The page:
It’s full-on spring frenzy in the housing market — bidding wars have erupted between flippers and newlyweds, and builders are taking the tarps down from shuttered projects.

The fervor is buttressed by the numbers. San Diego home prices have been rising now for 10 months, according to Tuesday’s latest batch of housing data in the Standard & Poor’s/Case-Shiller index. The county was the only market out of 20 places nationwide to show a gain between January and February.

The bottom end of the market especially showed strength. Homes priced under about $300,000 were the best-performing tier in February, rising 1 percent over the month previous, and gaining 9.4 percent over their levels a year ago.

But those signs of growth and energy in the local housing market haven’t yet banished the gloom. Other trouble still looms — on the jobs front, in commercial real estate, in impending foreclosures. And with bank strategy difficult to read and government stimulus changing shape or disappearing, the forecast is even trickier.

In a stark sign of pessimism about the future for the non-housing side of the real estate market, builders asked for zero permits for new commercial buildings in San Diego County in March, according to the Construction Industry Research Board.

Employment is also sending mixed signals. Local unemployment crept to 11 percent in March, adding 5,600 more jobless San Diegans to the rolls from sectors like manufacturing and construction. But a recent study by the National University Institute for Policy Research found that the local tech industry keeps adding jobs.

A significant portion of San Diego’s economy depends on a healthy housing market, and the government has been dangling some carrots to get people out and buying homes. A federal tax credit ends this weekend that rewarded first time buyers for purchasing a home. A state incentive begins May 1. The impact of the federal benefit disappearing is not yet known, though it’s not unimaginable that lawmakers will pass something else to further stimulate the housing recovery.

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San Diego Explained: Short Sales. In partnership with NBC 7/39.

But because local home prices are still dramatically lower than they were in 2005, foreclosures and short sales — selling for less than you owe — aren’t going anywhere anytime soon. More San Diegans are spending more time on hold with banks to fight for a break on their payments. Others are giving up.

Financial pros and regular Joes are gathering bits of insight where they can to get their bearings on this economic landscape.

Real estate broker Sharyn Crown’s been striking camaraderie while swapping stories with other agents about pitfalls, scams and elusive bank reps.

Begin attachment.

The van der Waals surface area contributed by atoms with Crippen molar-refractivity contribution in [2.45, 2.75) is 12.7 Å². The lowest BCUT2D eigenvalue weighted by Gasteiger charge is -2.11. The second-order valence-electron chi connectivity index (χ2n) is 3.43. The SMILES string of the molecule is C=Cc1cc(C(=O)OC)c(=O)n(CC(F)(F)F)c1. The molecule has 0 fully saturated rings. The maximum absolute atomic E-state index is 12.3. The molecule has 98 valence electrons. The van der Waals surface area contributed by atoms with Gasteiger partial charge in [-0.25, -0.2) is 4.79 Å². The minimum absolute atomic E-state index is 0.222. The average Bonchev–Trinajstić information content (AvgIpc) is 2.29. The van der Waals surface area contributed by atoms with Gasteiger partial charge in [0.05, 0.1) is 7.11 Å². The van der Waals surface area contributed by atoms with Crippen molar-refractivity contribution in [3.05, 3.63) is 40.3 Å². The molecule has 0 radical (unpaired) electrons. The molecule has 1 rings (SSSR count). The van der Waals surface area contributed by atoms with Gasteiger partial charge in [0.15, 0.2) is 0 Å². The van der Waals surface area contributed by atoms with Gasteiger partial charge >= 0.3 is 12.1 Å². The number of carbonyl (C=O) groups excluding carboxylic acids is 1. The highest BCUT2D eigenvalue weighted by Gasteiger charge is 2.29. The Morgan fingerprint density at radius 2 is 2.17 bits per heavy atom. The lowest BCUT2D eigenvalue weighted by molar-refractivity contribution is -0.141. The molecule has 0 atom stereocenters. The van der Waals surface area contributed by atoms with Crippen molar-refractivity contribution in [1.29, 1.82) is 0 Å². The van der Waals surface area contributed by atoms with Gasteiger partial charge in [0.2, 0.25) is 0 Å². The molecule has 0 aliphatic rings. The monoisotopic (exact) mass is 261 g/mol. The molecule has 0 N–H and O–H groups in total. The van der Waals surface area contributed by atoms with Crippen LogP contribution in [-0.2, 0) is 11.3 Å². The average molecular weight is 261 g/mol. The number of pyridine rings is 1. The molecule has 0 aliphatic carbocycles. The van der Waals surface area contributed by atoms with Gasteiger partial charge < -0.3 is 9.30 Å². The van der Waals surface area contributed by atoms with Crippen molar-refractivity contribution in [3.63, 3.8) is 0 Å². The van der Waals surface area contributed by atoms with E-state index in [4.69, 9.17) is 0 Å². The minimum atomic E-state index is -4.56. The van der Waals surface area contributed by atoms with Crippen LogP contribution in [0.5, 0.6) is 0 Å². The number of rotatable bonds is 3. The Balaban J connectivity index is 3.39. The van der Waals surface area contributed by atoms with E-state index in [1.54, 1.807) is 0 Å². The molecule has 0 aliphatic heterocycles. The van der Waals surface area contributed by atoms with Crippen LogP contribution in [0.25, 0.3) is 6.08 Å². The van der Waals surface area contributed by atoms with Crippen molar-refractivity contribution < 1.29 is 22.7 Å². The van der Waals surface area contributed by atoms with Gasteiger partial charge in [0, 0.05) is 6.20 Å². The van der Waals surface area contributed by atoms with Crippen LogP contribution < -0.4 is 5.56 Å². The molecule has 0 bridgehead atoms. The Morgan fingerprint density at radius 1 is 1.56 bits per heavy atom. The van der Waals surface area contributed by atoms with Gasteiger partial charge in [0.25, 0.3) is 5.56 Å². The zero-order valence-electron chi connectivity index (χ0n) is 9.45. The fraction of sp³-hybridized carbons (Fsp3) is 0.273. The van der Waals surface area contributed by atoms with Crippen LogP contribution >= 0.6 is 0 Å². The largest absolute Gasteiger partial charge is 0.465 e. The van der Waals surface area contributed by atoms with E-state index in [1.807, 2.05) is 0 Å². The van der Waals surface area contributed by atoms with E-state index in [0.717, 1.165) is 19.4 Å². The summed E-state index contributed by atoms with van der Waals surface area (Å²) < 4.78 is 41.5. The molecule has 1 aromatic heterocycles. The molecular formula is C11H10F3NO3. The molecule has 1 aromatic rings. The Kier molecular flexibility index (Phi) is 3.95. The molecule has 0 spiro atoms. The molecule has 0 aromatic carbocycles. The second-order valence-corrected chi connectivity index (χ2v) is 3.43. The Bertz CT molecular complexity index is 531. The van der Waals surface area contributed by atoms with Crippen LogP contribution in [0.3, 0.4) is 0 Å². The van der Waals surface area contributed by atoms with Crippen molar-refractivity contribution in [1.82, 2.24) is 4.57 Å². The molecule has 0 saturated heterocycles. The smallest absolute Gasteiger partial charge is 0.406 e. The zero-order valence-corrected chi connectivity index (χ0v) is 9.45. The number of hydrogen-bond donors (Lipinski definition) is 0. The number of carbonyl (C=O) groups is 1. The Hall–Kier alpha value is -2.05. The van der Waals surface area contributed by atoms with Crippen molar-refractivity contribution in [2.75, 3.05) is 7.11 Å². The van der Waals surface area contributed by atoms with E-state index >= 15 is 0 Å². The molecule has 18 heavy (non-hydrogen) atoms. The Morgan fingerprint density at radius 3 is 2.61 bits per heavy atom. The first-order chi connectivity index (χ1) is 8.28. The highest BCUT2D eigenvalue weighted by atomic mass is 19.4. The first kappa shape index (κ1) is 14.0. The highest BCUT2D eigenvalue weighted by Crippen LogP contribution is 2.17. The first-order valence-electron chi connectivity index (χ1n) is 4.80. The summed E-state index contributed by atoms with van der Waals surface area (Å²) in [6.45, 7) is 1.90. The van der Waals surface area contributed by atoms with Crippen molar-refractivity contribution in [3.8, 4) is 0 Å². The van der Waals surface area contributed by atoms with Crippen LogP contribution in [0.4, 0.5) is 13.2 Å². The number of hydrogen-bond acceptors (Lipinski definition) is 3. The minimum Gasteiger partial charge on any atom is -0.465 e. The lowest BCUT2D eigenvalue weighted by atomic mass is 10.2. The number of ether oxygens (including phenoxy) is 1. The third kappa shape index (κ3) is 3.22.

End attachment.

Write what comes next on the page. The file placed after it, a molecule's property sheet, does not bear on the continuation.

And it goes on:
“You know the Realtors all get together and you tell your horror stories,” said Crown, a broker here since 1976. “It’s a new world now.”

Buy a refrigerator from a guy on Craigslist, come back with daunting questions about San Diego’s economy.

That’s what happened a few weeks ago to Dieter Haschke. The guy selling the fridge had been living in his Mission Valley home without making a mortgage payment since December 2008, Haschke discovered.

“How many more people are out there doing this?” Haschke wondered.

Haschke’s not the only one wondering if and when the much-ballyhooed shadow inventory — the stock of distressed homes that haven’t yet hit the market in force — will come. The fear is that such an event could undercut the stabilizing housing market.

That shadow inventory Haschke was wondering about is difficult to gauge, but there are thousands of foreclosure notices going out to San Diego County homeowners each month that have yet to make it all the way through foreclosure and show up as bank-owned houses for sale.

More homes are in that boat than are currently listed for sale across the whole county.

As of Tuesday, there are more than 9,602 properties actively scheduled for foreclosure sale — the second stage of foreclosure — that have not already been sold or had their auction canceled, according to ForeclosureRadar, a California-based foreclosure data firm. Lenders have filed another 7,577 default notice within the last four months against San Diego County homeowners that have not yet made it to auction.

But it’s hard to tell when those homes will show up in the market.

“While on the one hand we won’t bail homeowners out, we’re also totally anti-foreclosure,” said Sean O’Toole, ForeclosureRadar’s founder and CEO. “Politicians don’t want to kick people out on the street. And so we have a stalemate.”

For the local companies formed around the housing mess, business is booming. Jon Maddux, founder of Carlsbad-based You Walk Away, said he’s hearing from people who once disdained his services as irresponsible and immoral. You Walk Away, which launched in 2008, charges homeowners a flat $995 fee to guide them through the foreclosure process.

Since then, Maddux said nearly 5,000 clients have used the company across the country.

And more are coming around, he said. All that’s changed is the buzzword. People who couldn’t stomach walking away from their homes are now calling to ask about “strategic default.”

“It’s actually an easier, more palatable way of saying it,” he said.

Please contact Kelly Bennett directly at kelly.bennett@voiceofsandiego.org. Follow her on Twitter: @kellyrbennett.

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